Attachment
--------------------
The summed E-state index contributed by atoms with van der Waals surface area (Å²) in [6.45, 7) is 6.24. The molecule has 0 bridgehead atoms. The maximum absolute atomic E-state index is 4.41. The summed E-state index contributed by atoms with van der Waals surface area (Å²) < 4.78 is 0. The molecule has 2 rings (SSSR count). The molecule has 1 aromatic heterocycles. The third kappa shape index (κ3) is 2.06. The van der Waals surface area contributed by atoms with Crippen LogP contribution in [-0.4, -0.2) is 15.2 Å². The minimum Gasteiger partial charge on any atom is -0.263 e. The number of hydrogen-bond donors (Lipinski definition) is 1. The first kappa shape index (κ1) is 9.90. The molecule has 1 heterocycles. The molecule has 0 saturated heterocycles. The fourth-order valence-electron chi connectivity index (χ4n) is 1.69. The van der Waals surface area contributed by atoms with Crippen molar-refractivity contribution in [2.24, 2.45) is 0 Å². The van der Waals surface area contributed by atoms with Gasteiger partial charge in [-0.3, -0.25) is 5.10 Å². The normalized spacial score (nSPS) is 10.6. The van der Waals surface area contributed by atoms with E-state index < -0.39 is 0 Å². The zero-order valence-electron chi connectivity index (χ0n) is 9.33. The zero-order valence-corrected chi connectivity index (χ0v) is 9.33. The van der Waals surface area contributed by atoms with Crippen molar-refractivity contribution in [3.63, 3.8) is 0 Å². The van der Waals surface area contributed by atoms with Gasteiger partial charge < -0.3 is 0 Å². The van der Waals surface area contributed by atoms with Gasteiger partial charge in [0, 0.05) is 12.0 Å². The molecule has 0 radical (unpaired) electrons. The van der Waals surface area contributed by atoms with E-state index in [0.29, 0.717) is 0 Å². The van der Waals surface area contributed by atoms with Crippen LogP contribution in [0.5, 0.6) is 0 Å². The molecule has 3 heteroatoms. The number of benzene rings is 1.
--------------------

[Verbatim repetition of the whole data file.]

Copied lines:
The summed E-state index contributed by atoms with van der Waals surface area (Å²) in [6.45, 7) is 6.24. The molecule has 0 bridgehead atoms. The maximum absolute atomic E-state index is 4.41. The summed E-state index contributed by atoms with van der Waals surface area (Å²) < 4.78 is 0. The molecule has 2 rings (SSSR count). The molecule has 1 aromatic heterocycles. The third kappa shape index (κ3) is 2.06. The van der Waals surface area contributed by atoms with Crippen LogP contribution in [-0.4, -0.2) is 15.2 Å². The minimum Gasteiger partial charge on any atom is -0.263 e. The number of hydrogen-bond donors (Lipinski definition) is 1. The first kappa shape index (κ1) is 9.90. The molecule has 1 heterocycles. The molecule has 0 saturated heterocycles. The fourth-order valence-electron chi connectivity index (χ4n) is 1.69. The van der Waals surface area contributed by atoms with Crippen molar-refractivity contribution in [2.24, 2.45) is 0 Å². The van der Waals surface area contributed by atoms with Gasteiger partial charge in [-0.3, -0.25) is 5.10 Å². The normalized spacial score (nSPS) is 10.6. The van der Waals surface area contributed by atoms with E-state index < -0.39 is 0 Å². The zero-order valence-electron chi connectivity index (χ0n) is 9.33. The zero-order valence-corrected chi connectivity index (χ0v) is 9.33. The van der Waals surface area contributed by atoms with Crippen molar-refractivity contribution in [3.63, 3.8) is 0 Å². The van der Waals surface area contributed by atoms with Gasteiger partial charge < -0.3 is 0 Å². The van der Waals surface area contributed by atoms with Gasteiger partial charge in [0, 0.05) is 12.0 Å². The molecule has 0 radical (unpaired) electrons. The van der Waals surface area contributed by atoms with E-state index in [0.29, 0.717) is 0 Å². The van der Waals surface area contributed by atoms with Crippen LogP contribution in [0.5, 0.6) is 0 Å². The molecule has 3 heteroatoms. The number of benzene rings is 1.